Breaking the cycle of dependency–Conflicts of Interest

When I was in practice the the drug industry’s promotional efforts at meetings, in the hospital, in our offices, even as a sponsor of information on the internet was overwhelming. In evaluating recommendations, medicynic found himself always reviewing the declared conflicts of interest of speakers/authors/researchers (if they were available) and frequently deciding that their conclusions were unduly influenced by the sponsor.

Financial interactions between physicians and the drug industry (this could also refer to insurers and other suppliers as well) compromise our integrity and that of the entire health care system. Not only must we avoid frank conflicts of interest but we must also avoid even the appearance of these conflicts in order to maintain our role as fair, ethical, and independent patient advocates.

Jerome Kassirer a former editor of the New England notes the extent of the industry’s influence in On the Take–How Medicine’s complicity with Big Business can Endanger your Health (Oxford Press 2005). It’s a good educational read. His suggestions for addressing this issue follow.

“Items for immediate implementation:

1. Exclusion of all gifts from industry (by law if necessary), even including items that might be considered useful in a doctor’s practice or education; elimination of physician participation in company-sponsored speaker’s bureaus.

2. Prohibition of consultations with industry for anything except scientific matters, and outlawing of marketing by physicians of drugs or devices in which they have a financial interest.

3. Full disclosure to patients in all doctors’ private offices of any and all financial incentives for patient care or clinical research.

4. Elimination of “finder’s fees” for identifying patients to drug companies or their intermediates; no “farming out” of patients for clini-cal research.

5. Permission to conduct clinical research on devices or drugs in which the investigator has a financial interest should be proscribed.

6. The requirement of full accessibility for independent analysis of all data in any published clinical trial in which the investigators had a financial conflict.

7. A requirement of full, detailed disclosure in legible handouts at all teaching events of the type (drugs or devices), dollar amounts, and duration of all financial ties of the lecturer that relate to the subject at hand; full disclosure of the sponsorship of all such events.

8. The selection of journal editors, officers of major professional o-ganizations, and leaders of academic institutions among; physicians who have no financial conflicts.

9. A demand for increased scrutiny by medical editors of all financial conflicts of authors, with full disclosure not only of the com-pany relationships but also the specific relevancy of the conflicts to the subject matter (specific drugs and devices).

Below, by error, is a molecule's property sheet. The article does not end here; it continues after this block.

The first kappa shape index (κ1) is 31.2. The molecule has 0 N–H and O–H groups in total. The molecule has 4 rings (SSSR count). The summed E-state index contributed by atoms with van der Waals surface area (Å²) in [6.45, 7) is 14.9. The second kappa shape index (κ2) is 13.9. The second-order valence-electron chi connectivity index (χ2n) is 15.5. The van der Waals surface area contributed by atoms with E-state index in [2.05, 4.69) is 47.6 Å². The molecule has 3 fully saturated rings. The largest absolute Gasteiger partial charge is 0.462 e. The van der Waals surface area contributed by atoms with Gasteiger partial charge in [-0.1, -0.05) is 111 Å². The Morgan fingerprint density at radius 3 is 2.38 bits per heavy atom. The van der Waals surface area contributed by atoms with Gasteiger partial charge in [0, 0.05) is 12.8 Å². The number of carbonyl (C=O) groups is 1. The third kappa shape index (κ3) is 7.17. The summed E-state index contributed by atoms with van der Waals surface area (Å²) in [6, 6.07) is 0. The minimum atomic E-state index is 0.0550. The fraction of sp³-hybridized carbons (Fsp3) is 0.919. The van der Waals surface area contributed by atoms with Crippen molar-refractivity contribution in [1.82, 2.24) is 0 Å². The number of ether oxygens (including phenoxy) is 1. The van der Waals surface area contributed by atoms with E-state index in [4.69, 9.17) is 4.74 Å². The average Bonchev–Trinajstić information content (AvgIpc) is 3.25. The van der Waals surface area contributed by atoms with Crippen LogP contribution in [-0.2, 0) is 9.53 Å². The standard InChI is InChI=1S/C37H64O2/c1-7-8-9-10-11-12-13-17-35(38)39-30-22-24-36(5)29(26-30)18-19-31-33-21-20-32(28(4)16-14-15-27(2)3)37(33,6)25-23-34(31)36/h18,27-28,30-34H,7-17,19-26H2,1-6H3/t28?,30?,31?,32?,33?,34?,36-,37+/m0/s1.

10. Pressure for a comprehensive analysis of the problem by the Institute of Medicine that would include drafting principles and guide-lines for all types of financial conflicts, not just those associated with research.

Items for further analysis and debate:

1. If CME lectures by individuals with financial conflicts cannot be prohibited, should physicians boycott courses given by financially conflicted lecturers?

2. If clinical-practice-guideline committees cannot be constituted exclusively by non-conflicted individuals, what safeguards can be introduced to reduce the chance of biased recommendations?

3. If ownership of stock in a company that could benefit from a researcher’s work and scientific consultations with a company create conflicts, what is the basis for any specific “minimally acceptable” amount that researchers can hold in stock or receive yearly in compensation for consultations?

4. How could a universal Web-based registry of physicians’ financial conflicts of interest be implemented?

5. How can the financial arrangements of professional organizations with industry be disclosed, including the amounts, duration, and purposes for which the funds were used?

6. How can the dependence of professional organizations on industry support be reduced?

7. Can industry be convinced that in the long run the harm of physicians’ collusion with their marketing practices is more serious than the short-term gain in sales?

None of these questions will be addressed without strong pressure of the public and the avid participation of leaders of professional organizations and academic medicine. I challenge them to take up the battle.”

Read the book for the details.

2 responses to “Breaking the cycle of dependency–Conflicts of Interest

  1. Pingback: Pharmaceutical Patents–history of the problem | Medicynic

  2. Pingback: A first step to health care for all–reforms that won’t cost a penny | Medicynic

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